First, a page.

Alternatively, you can re-hydrate the vegetables at the same time as re-hydrating sauce (see below) or you can put soup mix in the water to provide some flavour.
If I’m feeling lazy, I’ll toss handfuls of dehydrated vegetables in a pot of cooking rice or pasta noodles (sometimes they turn out soggy though). The best strategy is to re-hydrate vegetables slowly and on their own.
I love dehydrated fruit for snacks during the day or additions to oatmeal and desserts. Unlike vegetables, most fruits have too much water in them to dehydrate nicely. Watermelon, for example, wouldn’t exactly work. So what fruits can you dehydrate?
- Sliced apples (try sprinkling cinnamon on the slices before dehydrating!)
- Canned pineapple and peaches
- Strawberries and blueberries
Preparation: For apples and strawberries, cut into thin slices and place on the parchment-paper-baking-sheet. Blueberries can be scattered directly on the sheet. For canned fruits, drain and rinse before scattering on the sheet.
Dehydrating: Place in the oven for 7 to 8 hours (though I recommend checking on them after 6 to be safe). Pro tip: You can put trays of fruits and vegetables in the oven at the same time, just don’t do this with onion. I don’t know how but fruits seems to pick up the onion aroma and get a slightly weird taste to them.
Rehydrating: To be honest, I never rehydrate fruit. It just gets soggy and weird. Instead I either snack on the dried fruit or throw them in oatmeal or desserts.
Dehydrating apple sauce for fruit leather
Preparation: This is a personal favourite of mine. In a large bowl, pour a big jar of apple sauce. Add spices like cinnamon or nutmeg to suit your preferences and stir everything.
Once mixed, scoop the apple sauce onto the parchment paper and use a spatula to spread the sauce evenly throughout the pan. You want the apple sauce to be in a thin layer on the baking sheet, but without any holes or areas so thin you can see through to the parchment paper underneath. Fruit leather is a great place to experiment too – you could try putting other spices in with the apple sauce, add coconut shavings. Get creative!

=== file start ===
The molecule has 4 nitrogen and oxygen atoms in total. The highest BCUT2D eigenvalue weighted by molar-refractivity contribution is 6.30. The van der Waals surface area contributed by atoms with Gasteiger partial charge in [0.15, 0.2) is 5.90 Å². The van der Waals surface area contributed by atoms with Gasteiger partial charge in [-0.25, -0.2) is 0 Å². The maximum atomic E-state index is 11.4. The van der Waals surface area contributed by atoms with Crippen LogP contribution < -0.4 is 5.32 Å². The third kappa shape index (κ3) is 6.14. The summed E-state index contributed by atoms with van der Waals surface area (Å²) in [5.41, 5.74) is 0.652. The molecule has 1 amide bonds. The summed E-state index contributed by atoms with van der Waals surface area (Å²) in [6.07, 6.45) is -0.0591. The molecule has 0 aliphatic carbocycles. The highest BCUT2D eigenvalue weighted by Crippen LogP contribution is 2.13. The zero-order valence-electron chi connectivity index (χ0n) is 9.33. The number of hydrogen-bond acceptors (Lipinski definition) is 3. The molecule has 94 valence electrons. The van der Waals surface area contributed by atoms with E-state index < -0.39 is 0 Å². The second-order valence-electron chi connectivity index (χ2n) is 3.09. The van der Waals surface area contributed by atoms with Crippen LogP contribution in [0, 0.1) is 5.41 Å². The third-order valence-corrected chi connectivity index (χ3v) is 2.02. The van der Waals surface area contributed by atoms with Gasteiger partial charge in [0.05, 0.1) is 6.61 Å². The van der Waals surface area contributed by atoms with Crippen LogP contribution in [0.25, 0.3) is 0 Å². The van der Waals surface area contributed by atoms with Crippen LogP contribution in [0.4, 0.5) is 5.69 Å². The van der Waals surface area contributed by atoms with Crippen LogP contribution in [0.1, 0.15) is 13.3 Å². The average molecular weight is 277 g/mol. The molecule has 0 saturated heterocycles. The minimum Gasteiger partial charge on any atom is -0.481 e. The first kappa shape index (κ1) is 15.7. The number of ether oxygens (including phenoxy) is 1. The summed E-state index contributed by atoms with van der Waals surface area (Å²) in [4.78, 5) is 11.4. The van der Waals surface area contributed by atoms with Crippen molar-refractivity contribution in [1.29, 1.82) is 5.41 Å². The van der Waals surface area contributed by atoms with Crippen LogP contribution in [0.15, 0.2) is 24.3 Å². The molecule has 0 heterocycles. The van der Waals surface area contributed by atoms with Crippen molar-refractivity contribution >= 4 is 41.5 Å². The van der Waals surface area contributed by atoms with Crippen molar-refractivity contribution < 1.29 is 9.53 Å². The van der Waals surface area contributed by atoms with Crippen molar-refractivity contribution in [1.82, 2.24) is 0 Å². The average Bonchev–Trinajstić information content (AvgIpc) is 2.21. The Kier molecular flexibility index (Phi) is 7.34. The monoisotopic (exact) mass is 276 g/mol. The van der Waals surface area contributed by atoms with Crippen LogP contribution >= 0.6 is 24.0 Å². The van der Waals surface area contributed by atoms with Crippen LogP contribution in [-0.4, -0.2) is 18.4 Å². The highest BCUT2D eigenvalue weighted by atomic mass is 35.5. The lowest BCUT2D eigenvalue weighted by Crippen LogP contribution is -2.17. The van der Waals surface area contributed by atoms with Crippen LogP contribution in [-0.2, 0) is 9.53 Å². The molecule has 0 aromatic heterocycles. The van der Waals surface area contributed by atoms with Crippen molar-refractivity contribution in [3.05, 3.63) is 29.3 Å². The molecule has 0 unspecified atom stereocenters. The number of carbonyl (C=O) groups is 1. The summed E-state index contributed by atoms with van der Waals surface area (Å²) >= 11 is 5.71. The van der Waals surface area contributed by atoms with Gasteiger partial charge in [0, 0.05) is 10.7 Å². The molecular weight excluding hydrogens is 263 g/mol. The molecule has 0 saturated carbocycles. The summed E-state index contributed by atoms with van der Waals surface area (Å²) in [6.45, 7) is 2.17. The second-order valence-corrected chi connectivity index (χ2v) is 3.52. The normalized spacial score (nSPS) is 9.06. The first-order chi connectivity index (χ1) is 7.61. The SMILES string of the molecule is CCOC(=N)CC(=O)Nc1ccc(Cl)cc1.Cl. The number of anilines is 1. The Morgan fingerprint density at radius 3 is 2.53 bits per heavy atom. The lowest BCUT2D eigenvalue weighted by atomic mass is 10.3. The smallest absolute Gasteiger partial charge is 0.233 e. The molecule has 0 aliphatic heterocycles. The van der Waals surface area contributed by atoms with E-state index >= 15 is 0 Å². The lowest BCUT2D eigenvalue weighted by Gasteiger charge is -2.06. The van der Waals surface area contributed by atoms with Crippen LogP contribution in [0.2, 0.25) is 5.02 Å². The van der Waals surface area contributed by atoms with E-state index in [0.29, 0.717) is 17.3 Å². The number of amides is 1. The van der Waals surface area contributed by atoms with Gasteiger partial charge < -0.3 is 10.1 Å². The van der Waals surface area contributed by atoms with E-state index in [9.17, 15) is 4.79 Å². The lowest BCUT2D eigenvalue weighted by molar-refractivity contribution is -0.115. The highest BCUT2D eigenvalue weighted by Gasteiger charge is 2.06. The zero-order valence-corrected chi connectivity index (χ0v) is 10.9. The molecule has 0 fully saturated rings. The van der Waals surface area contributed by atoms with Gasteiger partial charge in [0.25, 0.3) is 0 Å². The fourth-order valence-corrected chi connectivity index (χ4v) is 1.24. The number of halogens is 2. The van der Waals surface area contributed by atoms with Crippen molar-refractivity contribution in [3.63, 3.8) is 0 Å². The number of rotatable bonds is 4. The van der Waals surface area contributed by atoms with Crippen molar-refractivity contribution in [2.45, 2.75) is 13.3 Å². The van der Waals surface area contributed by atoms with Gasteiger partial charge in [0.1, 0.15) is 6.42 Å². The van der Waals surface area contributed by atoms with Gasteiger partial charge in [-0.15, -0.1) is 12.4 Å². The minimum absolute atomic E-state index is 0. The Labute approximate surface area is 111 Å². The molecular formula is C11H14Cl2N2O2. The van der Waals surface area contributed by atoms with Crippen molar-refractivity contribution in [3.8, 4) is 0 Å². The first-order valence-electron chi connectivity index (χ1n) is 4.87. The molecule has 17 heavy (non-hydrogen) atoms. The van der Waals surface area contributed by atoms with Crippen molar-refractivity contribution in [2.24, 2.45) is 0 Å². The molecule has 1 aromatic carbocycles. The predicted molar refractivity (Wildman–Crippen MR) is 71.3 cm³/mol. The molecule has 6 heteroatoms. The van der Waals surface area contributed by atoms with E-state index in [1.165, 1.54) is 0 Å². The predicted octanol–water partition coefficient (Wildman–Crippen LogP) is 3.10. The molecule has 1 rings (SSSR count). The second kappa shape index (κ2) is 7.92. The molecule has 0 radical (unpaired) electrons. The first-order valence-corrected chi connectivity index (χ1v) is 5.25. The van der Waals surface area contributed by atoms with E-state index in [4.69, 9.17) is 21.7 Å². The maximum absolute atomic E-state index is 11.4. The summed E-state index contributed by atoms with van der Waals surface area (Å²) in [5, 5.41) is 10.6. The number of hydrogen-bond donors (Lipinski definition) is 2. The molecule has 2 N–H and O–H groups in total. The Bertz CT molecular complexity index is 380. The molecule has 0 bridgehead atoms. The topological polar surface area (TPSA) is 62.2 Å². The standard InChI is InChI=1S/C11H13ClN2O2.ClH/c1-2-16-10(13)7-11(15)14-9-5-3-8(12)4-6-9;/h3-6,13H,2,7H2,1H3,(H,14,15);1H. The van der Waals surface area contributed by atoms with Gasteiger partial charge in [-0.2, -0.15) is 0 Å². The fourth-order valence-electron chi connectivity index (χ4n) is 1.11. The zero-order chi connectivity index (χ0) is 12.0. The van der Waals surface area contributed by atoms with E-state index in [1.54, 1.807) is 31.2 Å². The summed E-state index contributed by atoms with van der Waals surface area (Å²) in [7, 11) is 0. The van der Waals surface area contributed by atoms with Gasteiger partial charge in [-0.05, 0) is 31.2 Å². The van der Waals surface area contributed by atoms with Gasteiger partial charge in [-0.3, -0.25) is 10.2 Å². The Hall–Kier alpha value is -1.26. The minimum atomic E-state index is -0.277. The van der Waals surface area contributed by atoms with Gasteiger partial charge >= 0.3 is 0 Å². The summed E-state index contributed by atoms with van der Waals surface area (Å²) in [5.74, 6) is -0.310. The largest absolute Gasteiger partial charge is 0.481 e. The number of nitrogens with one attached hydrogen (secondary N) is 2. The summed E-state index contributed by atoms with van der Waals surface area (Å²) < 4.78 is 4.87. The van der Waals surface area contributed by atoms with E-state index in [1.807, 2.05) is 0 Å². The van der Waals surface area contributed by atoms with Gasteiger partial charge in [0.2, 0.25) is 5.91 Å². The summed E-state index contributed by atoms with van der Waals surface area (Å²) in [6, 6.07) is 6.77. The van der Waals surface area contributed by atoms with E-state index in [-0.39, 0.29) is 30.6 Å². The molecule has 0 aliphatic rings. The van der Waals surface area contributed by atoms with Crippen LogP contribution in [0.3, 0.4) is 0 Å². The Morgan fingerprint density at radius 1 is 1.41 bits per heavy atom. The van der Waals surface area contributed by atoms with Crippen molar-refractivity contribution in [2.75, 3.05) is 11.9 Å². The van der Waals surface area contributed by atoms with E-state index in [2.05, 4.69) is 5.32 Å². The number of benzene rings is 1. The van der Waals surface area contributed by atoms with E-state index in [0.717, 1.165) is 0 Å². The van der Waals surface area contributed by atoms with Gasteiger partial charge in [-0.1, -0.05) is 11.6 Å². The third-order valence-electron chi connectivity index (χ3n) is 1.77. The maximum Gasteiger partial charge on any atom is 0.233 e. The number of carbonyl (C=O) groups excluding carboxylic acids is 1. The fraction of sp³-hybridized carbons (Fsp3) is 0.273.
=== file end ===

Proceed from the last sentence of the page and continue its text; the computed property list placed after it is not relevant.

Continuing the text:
Dehydrating: Throw in the oven, check back in 6 hours. You will probably need 7 or 8 hours. Once it’s done, peel the leather off and place it in plastic bags.
Rehydrating: No need to rehydrate because it fruit leather!
Dehydrating humus, pasta sauce and salsa
Preparation: The steps for dehydrating pasta sauce and salsa is very similar to the above. Pour either the humus, pasta sauce or salsa onto the parchment paper and use a spatula to spread it in a thin, even layer across the entire baking sheet. Ensure there are no holes.
Dehydrating: Place in the oven. Check back in five hours (sorry these instructions are getting so repetitive). Once the humus / pasta sauce / salsa is done, in the oven leave it out to cool completely. Once it is cool, you can peel it off the parchment paper and put it in plastic bags.
The pasta sauce and salsa tends to hold together well (like fruit leather) and you can peel it in strips before placing in the plastic bag. Humus, on the other hand, is more like a thick powder and will crumble when you take it off the parchment paper. And that’s okay! Just put all the crumbs into a plastic bag and when you add water later on it will take on its humus texture once more.
Rehydrating: For sauces, place the dehydrated strips in a pot and add less water than you think you’ll need. Stir constantly (burn pasta sauce is the worst). If you need to add more water, do so once the existing water has been absorbed already. Humus is easier. Just place the crumbled humus in a bowl and slowly add water while stirring.
Dehydrating beans and chickpeas
Preparation: Okay, so beans and chickpeas are the easiest foods to dehydrate. Simply open a can, rinse them with water and pour onto a baking sheet. Smooth them out and place in the oven. Easy-peasy!
Dehydrating: Check on the beans after 4 hours. They will probably need 5 to 6 hours. You’ll know they’re done when they’re crispy and crumbly. Lift up the parchment paper and fold it into a U shape so the beans fall to the centre. Then pour into a plastic bag.
Rehydrating: Start rehydrating beans in water over heat. Once they look a little rehydrated, but not done yet, you can add in sauce and veggies. I recommend only eating dehydrating beans in sauce (like a chili). They just don’t taste great otherwise. Pro tip: You can also dehydrate refined beans the way you would pasta sauce. This makes for great burritos!
And that’s just about everything you need to know to dehydrate food for camping meals! I hope this has been a helpful guide. Please leave any questions you have in the comments below.
There are tons of recipes you can make with dehydrated food. Check out my backcountry cookbook for more than 35 recipes, food prep, packing, cooking tips, and how to dehydrate ground beef for even heartier meals.
More camping resources:
- The Camper’s Guide on How to Poop in the Woods
- The Ultimate Guide to Canoe Camping
- The Camper’s Guide to Staying Clean While Camping
- 10 Tips for Comfortably Sleeping in a Tent